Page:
Starting in 2023, homeowners are eligible for a tax credit of 30% of the cost, up to a $2,000, for heat pumps, and/or heat-pump water heater, in accordance with section 25C of the US tax code. Only certain models qualify for the tax credit, and you must have a tax liability from which to reduce your taxes. Consult your tax advisor for advice.

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What is the 45L tax credit for newly built homes?

The 45L tax credit is aimed at contractors that build and sell qualifying energy-efficient new homes that meet specified energy efficiency requirements.  If a new home meets the provisions of the ENERGY STAR® New Home program, the rebate is $2,500.  Likewise, the rebate is $5,000 if the new home meets the Net Zero Ready designation from the Department of Energy.

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What is the High-Efficiency Electric Home Rebate program (HEEHRP)?

HEEHRP is for lower-to-middle income homeowners and includes up to $8,000 in rebates for heat pumps, with additional rebates for electrical panel upgrades and other improvements. The cap is $14,000 maximum. Low income (making less than 80% area median income [AMI]) homeowners can receive 100% of the project cost in a rebate. Moderate income homeowners (making 80% to 150% AMI) can receive 50% of project cost in a rebate.

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What is the HOMES Act rebate program?

The HOMES Act provides rebates for all homeowners based on modeled energy savings for efficiency improvements, including heat pumps. If the improvement measures yield 20% modeled savings, a homeowner can receive a $2,000 rebate, and $4,000 modeling in excess of 35% savings.  This rebate is doubled for lower income homeowners and building owners with lower income occupants to $4,000 and $8,000.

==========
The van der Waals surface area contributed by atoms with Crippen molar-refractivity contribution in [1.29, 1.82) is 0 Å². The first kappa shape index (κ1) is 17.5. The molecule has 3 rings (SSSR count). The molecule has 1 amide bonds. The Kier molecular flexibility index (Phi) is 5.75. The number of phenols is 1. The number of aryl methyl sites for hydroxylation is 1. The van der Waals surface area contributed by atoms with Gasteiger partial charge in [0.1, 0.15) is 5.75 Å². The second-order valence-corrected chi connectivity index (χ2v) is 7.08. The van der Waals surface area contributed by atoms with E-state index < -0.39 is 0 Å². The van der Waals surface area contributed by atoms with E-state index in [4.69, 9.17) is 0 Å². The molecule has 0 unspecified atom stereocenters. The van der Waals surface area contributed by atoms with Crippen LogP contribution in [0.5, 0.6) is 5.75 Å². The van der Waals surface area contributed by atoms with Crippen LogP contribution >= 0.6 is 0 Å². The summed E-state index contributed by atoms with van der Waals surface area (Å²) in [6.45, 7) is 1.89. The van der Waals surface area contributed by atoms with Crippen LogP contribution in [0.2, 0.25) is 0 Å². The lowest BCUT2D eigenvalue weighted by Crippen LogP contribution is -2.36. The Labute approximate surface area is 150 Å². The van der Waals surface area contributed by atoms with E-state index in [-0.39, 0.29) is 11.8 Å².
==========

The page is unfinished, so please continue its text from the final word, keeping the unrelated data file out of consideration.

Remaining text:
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Which Mitsubishi Electric, Trane/Mitsubishi Electric, or American Standard/Mitsubishi Electric models are eligible, and how will I know?

Currently, in order to qualify for the 25C tax credit, equipment must meet the the Consortium for Energy Efficiency (CEE) highest tier. In order to qualify for the HEEHRP rebate program, a homeowner must qualify as low-to-moderate income (LMI) and equipment must meet or exceed the ENERGY STAR® 6.1 specification. METUS will publish a list of qualifying equipment for both CEE and ENERGY STAR soon.

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For how long will these rebates be available?

Our current understanding is that the funding for the rebates specified in the IRA will be available on a first-come-first-served basis until funding is depleted.

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What is the HOMES rebate program?

Congress specified $4.3B for the HOMES Act, available through 2031. The HOMES Act provides rebates for homes that cut energy by 20% across their whole home. Homeowners would be eligible for a maximum rebate of $2,000 or half the cost of the retrofit project, whichever is less. That dollar threshold rises to $4,000 for those who cut energy by at least 35%. These rebates are double — up to $4,000 and $8,000, respectively — for households with income lower than 80% of an area’s median income (AMI).